Abstract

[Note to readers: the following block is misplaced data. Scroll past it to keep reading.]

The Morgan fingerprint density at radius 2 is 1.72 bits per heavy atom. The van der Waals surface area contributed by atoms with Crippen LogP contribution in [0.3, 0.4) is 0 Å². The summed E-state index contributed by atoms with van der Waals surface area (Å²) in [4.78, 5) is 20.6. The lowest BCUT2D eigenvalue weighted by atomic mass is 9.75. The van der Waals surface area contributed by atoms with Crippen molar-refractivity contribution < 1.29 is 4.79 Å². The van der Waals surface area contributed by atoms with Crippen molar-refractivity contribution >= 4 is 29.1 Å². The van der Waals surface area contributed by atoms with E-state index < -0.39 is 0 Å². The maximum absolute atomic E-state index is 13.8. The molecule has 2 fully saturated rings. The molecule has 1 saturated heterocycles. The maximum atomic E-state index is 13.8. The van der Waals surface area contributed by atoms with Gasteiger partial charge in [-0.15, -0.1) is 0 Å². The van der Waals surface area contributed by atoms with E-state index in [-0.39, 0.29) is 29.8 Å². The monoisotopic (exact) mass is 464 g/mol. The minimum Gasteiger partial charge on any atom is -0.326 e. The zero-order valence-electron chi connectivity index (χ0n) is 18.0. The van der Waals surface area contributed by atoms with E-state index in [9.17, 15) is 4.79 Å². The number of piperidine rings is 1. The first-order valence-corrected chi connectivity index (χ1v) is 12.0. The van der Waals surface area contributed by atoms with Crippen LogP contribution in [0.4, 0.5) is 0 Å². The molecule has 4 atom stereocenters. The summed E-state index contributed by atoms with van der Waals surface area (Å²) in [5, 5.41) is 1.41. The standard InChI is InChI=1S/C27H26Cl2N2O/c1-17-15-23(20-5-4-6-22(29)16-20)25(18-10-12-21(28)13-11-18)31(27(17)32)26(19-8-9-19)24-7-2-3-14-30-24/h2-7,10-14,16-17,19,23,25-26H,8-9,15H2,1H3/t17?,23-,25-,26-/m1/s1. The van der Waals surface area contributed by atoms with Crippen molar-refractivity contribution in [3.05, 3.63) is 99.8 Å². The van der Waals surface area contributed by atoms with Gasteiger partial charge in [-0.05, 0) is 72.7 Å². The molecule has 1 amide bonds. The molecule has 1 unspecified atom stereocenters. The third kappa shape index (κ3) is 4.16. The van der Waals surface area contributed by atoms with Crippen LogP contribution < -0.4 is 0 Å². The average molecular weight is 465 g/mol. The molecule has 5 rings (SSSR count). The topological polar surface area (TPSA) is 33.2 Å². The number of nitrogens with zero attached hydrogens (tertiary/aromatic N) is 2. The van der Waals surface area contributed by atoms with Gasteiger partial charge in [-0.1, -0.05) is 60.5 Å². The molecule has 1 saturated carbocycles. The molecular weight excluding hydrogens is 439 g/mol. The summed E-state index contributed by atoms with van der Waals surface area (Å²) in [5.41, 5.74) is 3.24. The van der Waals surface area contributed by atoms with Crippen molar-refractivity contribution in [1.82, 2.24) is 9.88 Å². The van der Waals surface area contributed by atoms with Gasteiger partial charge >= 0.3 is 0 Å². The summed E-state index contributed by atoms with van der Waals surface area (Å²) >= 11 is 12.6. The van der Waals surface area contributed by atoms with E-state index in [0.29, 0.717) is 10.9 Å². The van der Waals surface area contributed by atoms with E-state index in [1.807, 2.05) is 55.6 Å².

There are two types of agricultural production technology—mechanical (labor-saving) and biological-chemical (land-saving). Weather modification belongs to the second type. The emphasis on research and development for each type depends on the relative scarcity of land and labor. Present trends indicate an increasing relative economic scarcity of land, thus a greater need for land-saving technology relative to labor-saving technology. This situation favors the development of weather modification. However, there are many competitors in the area of biological and chemical innovations that are generally judged to promise a higher potential than weather modification for increasing crop yields. One of the reasons for such a judgment is the complex nature of the variability of the performance of weather modification. Placing the various sources of risk into a more comprehensive system might improve the understanding and thus the support for weather modification.

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